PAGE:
A dispute over the sale of state-owned mapmaker Terralink could end up in court a second time.
Ocilla Investments, an unsuccessful bidder for the assets of Terralink, which went into liquidation at the start of the year, is trying to gather other unsuccessful bidders together to mount a claim for damages against Terralink’s receivers, based on their lost opportunity to make a definitive bid. But receiver Gary Traveller says the bidding process was fully defined in writing before the exercise began, and Ocilla’s complaint of being damaged, deceived or misled is therefore groundless.
The damages plan follows the failure of an attempted injunction to stop the sale of Terralink in the Auckland High Court on Friday, May 25. Justice Priestly said in his reserved judgement on the injunction that a claim for damages was more appropriate in the situation than “seeking interim injunctive relief”.
Asked last week how the gathering of bidders was progressing, Ocilla head Roger Barry said “first I’ve got to find them”. He does not know the identity of the other successful bidders, and says he has no chance of getting the information from the receiver, at PricewaterhouseCoopers. “If I can’t track them down through my own efforts I’ll have to advertise.”
The injunction, brought by Ocilla and its affiliate, South African mapping company Geospace, alleged that Terralink’s procuring a $2.5m loan from government by way of a debenture last December was “deceptive and misleading” under the Fair Trading Act, in that Terralink was at the time insolvent.
Justice Priestly said, however, that there was no evidence that the certificate of solvency signed by Terralink directors to obtain the first tranche of the loan was false or fraudulent.
Eventual owners, Dunedin-based Animation Research and Auckland-based NZ Aerial Mapping advanced a bid confidentially to the receiver, outside the tendering process before other bidders were allowed to examine the company’s affairs.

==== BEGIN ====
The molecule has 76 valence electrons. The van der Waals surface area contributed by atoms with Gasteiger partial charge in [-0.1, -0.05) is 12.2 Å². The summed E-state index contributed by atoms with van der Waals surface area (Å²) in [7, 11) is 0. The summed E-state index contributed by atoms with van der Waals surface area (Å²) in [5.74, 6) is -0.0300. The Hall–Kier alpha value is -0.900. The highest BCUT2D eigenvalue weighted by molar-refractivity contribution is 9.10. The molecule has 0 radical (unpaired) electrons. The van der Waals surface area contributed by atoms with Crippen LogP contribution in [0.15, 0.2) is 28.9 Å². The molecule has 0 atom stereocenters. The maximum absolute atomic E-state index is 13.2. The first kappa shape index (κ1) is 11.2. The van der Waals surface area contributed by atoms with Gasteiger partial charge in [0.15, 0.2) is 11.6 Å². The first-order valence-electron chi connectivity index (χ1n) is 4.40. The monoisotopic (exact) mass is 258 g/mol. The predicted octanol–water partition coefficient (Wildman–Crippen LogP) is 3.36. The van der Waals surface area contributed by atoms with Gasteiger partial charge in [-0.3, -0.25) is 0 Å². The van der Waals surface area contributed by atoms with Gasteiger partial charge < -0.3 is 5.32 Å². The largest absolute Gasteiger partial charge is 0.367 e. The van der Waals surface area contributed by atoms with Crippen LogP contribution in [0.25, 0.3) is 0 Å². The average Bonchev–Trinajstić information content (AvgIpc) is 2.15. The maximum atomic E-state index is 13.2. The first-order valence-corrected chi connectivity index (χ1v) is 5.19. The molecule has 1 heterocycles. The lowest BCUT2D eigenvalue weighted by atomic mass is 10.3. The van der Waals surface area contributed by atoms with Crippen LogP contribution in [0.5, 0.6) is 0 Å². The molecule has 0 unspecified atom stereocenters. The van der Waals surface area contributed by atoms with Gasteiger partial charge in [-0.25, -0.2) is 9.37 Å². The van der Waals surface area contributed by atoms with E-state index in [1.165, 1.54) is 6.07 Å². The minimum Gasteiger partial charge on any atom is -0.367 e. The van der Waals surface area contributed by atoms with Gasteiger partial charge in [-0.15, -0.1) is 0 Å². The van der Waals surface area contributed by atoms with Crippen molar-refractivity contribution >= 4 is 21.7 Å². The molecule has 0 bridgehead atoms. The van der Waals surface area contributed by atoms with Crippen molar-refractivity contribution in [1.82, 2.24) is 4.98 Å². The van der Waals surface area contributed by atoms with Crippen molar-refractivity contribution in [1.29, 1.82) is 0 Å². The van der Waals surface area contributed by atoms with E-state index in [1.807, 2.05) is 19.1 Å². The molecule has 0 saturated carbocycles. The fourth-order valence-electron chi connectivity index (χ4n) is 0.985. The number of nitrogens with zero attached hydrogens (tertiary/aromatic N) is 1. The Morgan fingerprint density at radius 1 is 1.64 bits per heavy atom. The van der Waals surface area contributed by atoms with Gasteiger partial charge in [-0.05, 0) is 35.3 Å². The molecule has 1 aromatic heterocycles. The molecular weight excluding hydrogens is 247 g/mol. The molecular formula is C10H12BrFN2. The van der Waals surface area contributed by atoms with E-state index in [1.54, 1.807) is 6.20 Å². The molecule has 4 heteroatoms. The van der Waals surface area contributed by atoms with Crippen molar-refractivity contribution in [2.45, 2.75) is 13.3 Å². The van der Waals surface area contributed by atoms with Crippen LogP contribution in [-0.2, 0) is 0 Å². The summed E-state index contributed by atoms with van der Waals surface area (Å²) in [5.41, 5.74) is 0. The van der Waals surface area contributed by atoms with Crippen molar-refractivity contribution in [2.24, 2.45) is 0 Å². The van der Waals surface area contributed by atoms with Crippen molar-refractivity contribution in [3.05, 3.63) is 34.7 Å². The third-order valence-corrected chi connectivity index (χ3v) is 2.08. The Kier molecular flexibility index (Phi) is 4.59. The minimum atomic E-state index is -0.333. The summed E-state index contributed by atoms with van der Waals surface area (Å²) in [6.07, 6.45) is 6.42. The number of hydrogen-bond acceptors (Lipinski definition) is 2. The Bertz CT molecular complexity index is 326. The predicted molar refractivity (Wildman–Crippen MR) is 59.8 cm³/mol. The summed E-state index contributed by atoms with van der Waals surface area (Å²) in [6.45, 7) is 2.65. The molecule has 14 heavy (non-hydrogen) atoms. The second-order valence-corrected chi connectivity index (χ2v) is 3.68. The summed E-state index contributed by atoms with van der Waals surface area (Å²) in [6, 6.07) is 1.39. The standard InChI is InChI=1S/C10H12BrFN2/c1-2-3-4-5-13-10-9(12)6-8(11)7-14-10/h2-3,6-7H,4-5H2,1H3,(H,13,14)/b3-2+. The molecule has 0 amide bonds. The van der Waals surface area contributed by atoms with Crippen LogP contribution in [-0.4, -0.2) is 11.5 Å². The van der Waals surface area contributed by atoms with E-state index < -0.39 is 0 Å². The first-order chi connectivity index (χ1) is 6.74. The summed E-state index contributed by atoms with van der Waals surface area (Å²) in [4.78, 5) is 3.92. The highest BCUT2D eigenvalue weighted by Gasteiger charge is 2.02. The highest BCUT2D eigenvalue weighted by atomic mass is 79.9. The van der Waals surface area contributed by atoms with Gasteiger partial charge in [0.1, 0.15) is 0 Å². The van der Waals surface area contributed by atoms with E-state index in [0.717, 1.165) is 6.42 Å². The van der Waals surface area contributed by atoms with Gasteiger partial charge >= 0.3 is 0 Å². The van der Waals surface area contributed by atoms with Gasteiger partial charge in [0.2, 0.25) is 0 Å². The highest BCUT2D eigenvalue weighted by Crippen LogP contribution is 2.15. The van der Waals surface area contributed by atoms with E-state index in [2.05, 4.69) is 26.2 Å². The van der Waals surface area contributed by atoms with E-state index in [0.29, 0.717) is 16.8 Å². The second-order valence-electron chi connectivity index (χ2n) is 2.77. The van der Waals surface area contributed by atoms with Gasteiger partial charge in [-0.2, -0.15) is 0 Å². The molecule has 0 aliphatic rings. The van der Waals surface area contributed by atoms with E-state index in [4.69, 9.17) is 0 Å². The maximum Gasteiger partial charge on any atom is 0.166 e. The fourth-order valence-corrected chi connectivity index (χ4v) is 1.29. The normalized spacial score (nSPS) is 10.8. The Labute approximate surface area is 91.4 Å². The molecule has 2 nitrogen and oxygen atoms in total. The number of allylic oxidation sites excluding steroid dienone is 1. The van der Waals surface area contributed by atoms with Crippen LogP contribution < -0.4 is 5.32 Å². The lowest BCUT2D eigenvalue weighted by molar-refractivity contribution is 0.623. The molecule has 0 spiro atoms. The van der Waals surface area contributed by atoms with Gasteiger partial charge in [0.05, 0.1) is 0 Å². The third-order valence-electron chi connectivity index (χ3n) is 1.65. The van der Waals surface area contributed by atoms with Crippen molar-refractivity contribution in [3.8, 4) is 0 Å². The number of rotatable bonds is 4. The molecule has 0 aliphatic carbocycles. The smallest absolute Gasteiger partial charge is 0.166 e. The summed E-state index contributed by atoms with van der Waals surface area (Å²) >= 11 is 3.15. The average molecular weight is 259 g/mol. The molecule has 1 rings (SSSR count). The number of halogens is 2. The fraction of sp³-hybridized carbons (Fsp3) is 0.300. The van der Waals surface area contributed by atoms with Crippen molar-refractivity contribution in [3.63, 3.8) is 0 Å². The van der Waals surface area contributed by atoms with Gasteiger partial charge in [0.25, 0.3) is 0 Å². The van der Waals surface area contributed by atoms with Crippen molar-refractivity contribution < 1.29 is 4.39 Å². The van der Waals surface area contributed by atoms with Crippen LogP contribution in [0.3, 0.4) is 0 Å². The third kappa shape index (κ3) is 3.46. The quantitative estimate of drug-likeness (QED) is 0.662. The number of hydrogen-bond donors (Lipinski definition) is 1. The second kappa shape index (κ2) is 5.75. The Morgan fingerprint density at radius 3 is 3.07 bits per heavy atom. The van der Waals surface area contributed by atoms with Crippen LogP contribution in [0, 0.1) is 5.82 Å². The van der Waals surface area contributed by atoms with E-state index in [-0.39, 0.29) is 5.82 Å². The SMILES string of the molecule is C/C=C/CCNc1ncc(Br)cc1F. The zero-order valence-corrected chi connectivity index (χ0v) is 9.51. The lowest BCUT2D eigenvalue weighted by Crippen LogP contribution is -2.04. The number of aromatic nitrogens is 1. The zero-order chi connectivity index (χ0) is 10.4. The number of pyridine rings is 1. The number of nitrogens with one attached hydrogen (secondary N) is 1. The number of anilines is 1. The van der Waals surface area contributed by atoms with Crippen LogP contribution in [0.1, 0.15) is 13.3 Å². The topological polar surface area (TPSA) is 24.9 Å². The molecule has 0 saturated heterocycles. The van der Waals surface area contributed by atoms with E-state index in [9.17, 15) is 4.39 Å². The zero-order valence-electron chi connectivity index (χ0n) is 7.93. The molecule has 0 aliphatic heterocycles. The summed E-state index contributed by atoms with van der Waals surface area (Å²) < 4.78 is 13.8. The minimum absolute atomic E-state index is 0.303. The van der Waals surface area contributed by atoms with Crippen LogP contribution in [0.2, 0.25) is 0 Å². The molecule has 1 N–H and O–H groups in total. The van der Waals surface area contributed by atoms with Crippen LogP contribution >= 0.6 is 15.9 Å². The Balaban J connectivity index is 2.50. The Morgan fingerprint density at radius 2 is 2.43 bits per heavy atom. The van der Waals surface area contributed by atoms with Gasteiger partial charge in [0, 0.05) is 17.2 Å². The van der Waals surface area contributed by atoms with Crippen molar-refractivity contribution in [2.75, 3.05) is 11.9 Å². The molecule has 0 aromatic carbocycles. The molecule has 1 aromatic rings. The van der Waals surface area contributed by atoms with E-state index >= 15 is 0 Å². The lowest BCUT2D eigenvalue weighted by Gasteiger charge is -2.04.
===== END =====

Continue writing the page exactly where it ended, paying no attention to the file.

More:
“We could only make a non-binding bid,” says Barry. If Ocilla and Geospace and other bidders had been made aware that there was an unconditional bid on the table, they might have upped their offer, he says. “But it was a closed shop.”
Receiver Traveller denies this. “It was open to Ocilla at any time to put in their own unconditional bid,” he says.
“There was a clause in the contract they signed saying that we [the receivers] were entitled to enter negotiations with any other [prospective owner] outside the bidding process,” he says. “You can’t even say it was in the small print; it was actually in quite large print, on the contract, on the advertisements in the press and on the memorandum of information sent to the bidders.”
Barry says he has heard that least one of the unsuccessful bids was considerably higher than the sum paid by NZAM and ARL. Again, Traveller denies this. “Ocilla’s was certainly well below what the successful bidder put forward. There was only one other bid that was close to [the chosen one], and that contained conditions that would have been unacceptable to us and to the Crown.” He declines to say whether that bid was higher or lower than the successful one, or to discuss the purchase price.
Traveller says Justice Priestly’s raising the question of damages does not mean, in his reading, that the judge considered a claim for damages might succeed. “Anyone can apply for damages,” he says, “but Ocilla can’t credibly claim they have been damaged. They’re just an unsuccessful bidder trying to make mischief in the market.”